Often these ratings only really note memorable incidents and key moments. But nonetheless surely a stunning offload for the first try and a sublime take on the 2nd half kick-off were enough to illuminate his quality to even the least perceptive viewers. His all round performance was composed and extremely mobile, in other words it summed up England at the weekend.
Croft is one of the most influential sixes in world rugby. Compare him to the alternative, James Haskell, who played instead of the injured Croft in the last six nation’s campaign. The gap in skill level and game intelligence between the two is actually quite scary. There is simply no doubt that Crofts return to the England set up in place of a talentless gym-monkey like Haskell has played a role in reigniting England. The difference between Croft and Haskell is the difference between England at the weekend and England Vs Scotland in the Calcutta Cup. (The link takes you to a match report, not a highlights video, there were no highlights). More intelligent, more accurate, more creative.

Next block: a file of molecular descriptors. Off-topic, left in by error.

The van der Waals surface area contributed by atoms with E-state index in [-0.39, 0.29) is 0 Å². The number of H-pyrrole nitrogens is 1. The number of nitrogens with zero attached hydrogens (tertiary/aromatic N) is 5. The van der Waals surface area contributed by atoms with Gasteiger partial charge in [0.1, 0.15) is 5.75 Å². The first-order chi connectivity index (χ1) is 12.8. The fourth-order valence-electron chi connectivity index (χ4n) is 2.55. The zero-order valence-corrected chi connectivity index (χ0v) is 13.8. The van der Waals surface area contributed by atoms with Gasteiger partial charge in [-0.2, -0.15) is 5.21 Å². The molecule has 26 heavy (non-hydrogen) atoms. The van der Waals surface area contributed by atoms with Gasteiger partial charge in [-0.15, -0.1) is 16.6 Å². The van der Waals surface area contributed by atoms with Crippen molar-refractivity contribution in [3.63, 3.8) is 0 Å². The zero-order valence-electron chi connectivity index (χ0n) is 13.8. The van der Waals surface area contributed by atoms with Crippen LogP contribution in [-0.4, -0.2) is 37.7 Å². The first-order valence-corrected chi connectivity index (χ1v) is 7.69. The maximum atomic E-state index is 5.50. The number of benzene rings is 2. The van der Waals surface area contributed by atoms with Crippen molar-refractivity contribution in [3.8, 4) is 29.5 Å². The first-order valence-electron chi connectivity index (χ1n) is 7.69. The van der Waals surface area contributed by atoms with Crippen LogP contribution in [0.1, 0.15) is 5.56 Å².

And all of this is without even mentioning the fact that he is one the best lineout forwards on the planet. His mere presence allows Johnson the freedom to pick two huge locks in Lawes and Palmer without sacrificing lineout options.
This current England squad has a few young guys who could well turn out to be world class, but right now Tom Croft is the one player in the England team who I would seriously consider for a place in a world XV right now.

James Haskell has just been named in the starting XV vs Samoa this weekend, so once again my opinions will be put to the test. Needless to say I'm not expecting much from him.